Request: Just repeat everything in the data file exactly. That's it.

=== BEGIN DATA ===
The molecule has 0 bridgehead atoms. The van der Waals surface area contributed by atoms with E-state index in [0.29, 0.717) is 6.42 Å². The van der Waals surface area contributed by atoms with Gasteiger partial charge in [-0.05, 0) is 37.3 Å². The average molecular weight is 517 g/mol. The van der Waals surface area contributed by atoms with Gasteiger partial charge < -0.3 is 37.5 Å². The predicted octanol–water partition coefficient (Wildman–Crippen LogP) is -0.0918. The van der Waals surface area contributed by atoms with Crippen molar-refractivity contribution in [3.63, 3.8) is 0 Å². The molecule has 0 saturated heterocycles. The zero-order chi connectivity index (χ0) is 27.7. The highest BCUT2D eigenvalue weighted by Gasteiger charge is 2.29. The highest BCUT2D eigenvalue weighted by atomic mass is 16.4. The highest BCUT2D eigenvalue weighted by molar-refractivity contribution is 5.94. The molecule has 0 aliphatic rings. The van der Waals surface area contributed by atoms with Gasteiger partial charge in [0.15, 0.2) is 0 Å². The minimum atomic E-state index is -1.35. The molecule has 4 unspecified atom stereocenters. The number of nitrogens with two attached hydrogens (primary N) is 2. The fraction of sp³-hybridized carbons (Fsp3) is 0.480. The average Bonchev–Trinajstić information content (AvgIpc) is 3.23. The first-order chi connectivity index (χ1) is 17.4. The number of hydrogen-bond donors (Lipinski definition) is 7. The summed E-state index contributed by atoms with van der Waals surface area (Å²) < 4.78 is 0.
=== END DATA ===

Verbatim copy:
The molecule has 0 bridgehead atoms. The van der Waals surface area contributed by atoms with E-state index in [0.29, 0.717) is 6.42 Å². The van der Waals surface area contributed by atoms with Gasteiger partial charge in [-0.05, 0) is 37.3 Å². The average molecular weight is 517 g/mol. The van der Waals surface area contributed by atoms with Gasteiger partial charge < -0.3 is 37.5 Å². The predicted octanol–water partition coefficient (Wildman–Crippen LogP) is -0.0918. The van der Waals surface area contributed by atoms with Crippen molar-refractivity contribution in [3.63, 3.8) is 0 Å². The molecule has 0 saturated heterocycles. The zero-order chi connectivity index (χ0) is 27.7. The highest BCUT2D eigenvalue weighted by Gasteiger charge is 2.29. The highest BCUT2D eigenvalue weighted by atomic mass is 16.4. The highest BCUT2D eigenvalue weighted by molar-refractivity contribution is 5.94. The molecule has 0 aliphatic rings. The van der Waals surface area contributed by atoms with Gasteiger partial charge in [0.15, 0.2) is 0 Å². The minimum atomic E-state index is -1.35. The molecule has 4 unspecified atom stereocenters. The number of nitrogens with two attached hydrogens (primary N) is 2. The fraction of sp³-hybridized carbons (Fsp3) is 0.480. The average Bonchev–Trinajstić information content (AvgIpc) is 3.23. The first-order chi connectivity index (χ1) is 17.4. The number of hydrogen-bond donors (Lipinski definition) is 7. The summed E-state index contributed by atoms with van der Waals surface area (Å²) < 4.78 is 0.